There are many firms that sell salary data for companies to create their own compensation bands. They all suck. Data is collected via survey so it is stale and skewed to the participants. The data is often sparse and the leveling is not well normalized. And that’s just for salary data, which is the easier problem. Equity compensation is harder and the incumbent firms there are even worse at it. Think of a modern and real-time version of Radford, for cash and equity.
In a filing with the US Securities and Exchange Commission, GenMark also said that on Jan. 14, it entered into a separation agreement and general release with McNally. In accordance with the agreement, McNally is entitled to benefits, including a gross lump sum payment equal to six months of his base salary in effect as of the separation date; an amount equal to McNally’s target bonus percentage under the firm's 2019 bonus plan multiplied by a percentage tied to the achievement of the company-level performance targets under the plan; and an aggregate of 35,702 restricted stock units held by McNally as of the separation date.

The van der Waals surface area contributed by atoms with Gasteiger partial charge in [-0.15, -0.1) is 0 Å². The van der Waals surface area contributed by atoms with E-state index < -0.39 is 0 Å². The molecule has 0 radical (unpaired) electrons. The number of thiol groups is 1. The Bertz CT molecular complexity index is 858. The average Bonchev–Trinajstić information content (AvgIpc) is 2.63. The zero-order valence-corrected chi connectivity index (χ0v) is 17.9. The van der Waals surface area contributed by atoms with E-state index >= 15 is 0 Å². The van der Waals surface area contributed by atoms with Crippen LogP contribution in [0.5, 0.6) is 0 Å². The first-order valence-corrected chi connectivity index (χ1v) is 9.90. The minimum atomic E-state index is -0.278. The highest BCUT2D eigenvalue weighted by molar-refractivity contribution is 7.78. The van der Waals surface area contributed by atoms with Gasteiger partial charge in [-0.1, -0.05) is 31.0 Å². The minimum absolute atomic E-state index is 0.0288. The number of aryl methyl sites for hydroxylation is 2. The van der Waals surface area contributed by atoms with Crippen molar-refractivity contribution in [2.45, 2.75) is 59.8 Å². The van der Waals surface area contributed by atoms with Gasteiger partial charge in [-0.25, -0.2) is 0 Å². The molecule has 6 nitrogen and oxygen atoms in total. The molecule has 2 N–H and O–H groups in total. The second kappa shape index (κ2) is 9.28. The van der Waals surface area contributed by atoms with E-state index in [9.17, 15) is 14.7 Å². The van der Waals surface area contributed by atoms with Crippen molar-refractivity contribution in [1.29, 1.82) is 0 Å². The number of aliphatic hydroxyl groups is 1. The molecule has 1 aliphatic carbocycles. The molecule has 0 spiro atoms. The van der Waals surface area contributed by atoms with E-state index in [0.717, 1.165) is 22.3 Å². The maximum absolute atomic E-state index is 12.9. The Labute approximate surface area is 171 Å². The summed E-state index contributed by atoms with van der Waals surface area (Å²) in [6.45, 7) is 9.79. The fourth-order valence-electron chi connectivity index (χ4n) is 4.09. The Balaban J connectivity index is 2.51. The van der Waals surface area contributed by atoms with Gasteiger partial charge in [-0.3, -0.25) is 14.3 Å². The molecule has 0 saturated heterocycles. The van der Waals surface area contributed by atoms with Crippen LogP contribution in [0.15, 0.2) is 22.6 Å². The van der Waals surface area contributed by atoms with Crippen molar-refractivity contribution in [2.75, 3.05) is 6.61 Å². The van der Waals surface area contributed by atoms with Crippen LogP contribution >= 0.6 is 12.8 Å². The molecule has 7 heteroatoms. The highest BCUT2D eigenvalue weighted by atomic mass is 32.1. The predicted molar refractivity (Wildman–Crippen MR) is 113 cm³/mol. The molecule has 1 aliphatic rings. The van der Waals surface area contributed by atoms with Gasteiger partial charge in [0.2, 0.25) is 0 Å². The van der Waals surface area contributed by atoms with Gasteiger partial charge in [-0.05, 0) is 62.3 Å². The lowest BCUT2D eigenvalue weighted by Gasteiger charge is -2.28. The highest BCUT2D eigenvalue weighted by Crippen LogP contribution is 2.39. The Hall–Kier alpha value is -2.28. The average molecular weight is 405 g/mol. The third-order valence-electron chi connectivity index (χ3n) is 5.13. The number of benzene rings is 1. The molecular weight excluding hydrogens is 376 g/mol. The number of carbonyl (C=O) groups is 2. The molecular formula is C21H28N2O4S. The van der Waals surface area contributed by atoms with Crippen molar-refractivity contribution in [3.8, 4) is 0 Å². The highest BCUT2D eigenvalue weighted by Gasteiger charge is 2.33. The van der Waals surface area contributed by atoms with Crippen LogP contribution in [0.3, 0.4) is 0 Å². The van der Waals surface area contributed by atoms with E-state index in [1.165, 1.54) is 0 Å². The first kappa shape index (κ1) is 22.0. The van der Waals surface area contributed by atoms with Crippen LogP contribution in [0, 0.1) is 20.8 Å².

A public spending watchdog paid nearly $12,000 publishing the identities and estimated salaries of more than 80 top-earning executives in the Auckland Council group.